Labour needs a new electoral strategy

I’ve written an article for the latest edition of Fabian Review on how Labour needs to rethink its ‘middle Britain’ electoral strategy in light of the changes over the last 15 years in demography, geography, values, and politics.

I argue that “There is scant academic evidence that the focus on ‘Mondeo Man’ worked in electoral terms” and that the “most damning critique of the Middle Britain strategy is that it created no organisation able to support its aim and, instead, haemorrhaged support.” I go on to say:

“Building a new movement will not be easy. But the task will be harder still if the party doesn’t think hard about what has changed since 1992. While the mixed record suggests it would be wrong to continue without questioning the Middle Britain strategy, it would be equally foolish to hark back to a romantic notion of class-consciousness. Changing demography, geography, values, and political reality should all have a bearing on Labour’s next strategy.”

Ed Wallis has some kind words to say about it on Next Left as does Alex Smith on Labour List. The purpose of the essay was not to describe a new strategy but to set out the questions that the Labour party should ask itself in thinking about this election and those to come.

I’d be very interested to hear your views.

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21 Responses to “Labour needs a new electoral strategy”

  1. Will Straw

    I've written for Fabian Review about why Labour should think again about the 'middle Britain' strategy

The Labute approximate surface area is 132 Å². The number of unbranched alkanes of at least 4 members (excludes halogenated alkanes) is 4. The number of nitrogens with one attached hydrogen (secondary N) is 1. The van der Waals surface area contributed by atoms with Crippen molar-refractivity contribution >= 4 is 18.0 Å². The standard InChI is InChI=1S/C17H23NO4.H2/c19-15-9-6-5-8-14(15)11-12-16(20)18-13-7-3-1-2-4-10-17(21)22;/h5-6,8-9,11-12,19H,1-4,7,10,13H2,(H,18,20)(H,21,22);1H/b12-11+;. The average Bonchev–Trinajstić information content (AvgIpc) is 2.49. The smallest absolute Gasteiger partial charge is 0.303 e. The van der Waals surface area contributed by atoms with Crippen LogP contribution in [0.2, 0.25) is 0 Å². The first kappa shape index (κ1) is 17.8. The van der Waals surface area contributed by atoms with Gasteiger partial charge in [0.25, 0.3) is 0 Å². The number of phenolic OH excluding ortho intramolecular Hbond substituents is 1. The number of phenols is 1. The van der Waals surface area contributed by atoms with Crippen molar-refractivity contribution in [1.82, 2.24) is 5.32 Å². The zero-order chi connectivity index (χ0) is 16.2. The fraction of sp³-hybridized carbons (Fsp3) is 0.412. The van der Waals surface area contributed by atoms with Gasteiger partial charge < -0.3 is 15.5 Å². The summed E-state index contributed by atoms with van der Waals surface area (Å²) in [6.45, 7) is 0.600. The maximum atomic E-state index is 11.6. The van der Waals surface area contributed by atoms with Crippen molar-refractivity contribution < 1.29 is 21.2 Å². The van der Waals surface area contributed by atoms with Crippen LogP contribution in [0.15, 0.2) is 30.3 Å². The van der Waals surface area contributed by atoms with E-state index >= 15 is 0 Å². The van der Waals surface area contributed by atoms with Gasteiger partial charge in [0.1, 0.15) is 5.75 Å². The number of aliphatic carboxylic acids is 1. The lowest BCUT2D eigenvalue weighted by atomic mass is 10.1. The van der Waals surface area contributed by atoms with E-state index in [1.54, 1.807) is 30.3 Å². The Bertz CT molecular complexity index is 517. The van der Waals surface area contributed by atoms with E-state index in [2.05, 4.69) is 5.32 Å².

2. Mark

    If you want ideas look at France where many of the supporters of the Parti Socialiste are bourgeois professionals. They are quite far from the clichés of leftist workers, the unemployed and state employees.

    Back in Britain, as far as I’m concerned you can forget “Mondeo Man”, the problem is “Gordon Man”. I’m there with collective action, regulated markets and social responsibility. But I can’t get behind Gordon Brown. Whether it’s his odd persona, the disastrous legacy from his time as Chancellor, his frequent bad judgement or his relentless political calculations, Brown is Labour’s biggest liability. No sophisticated analysis is required, “anyone-but-Brown” is a vote winner. I’m sure Cameron knows this too.

  3. Silent Hunter

    How about an election strategy that doesn’t simply seek to re-elect the Labour Party for 5 more years.

    How about something that actually tackles the ABJECT SLEAZE & CORRUPTION that have flourished under “this” Labour Government?

    How about some TRUTH for a change?

    How about a Government that isn’t always looking over your shoulder, or seeking to run your life for you and your family, one that doesn’t beat the crap out of you using their private army, The Met, when you dare to protest in public?

    That would be a bloody start eh? Will.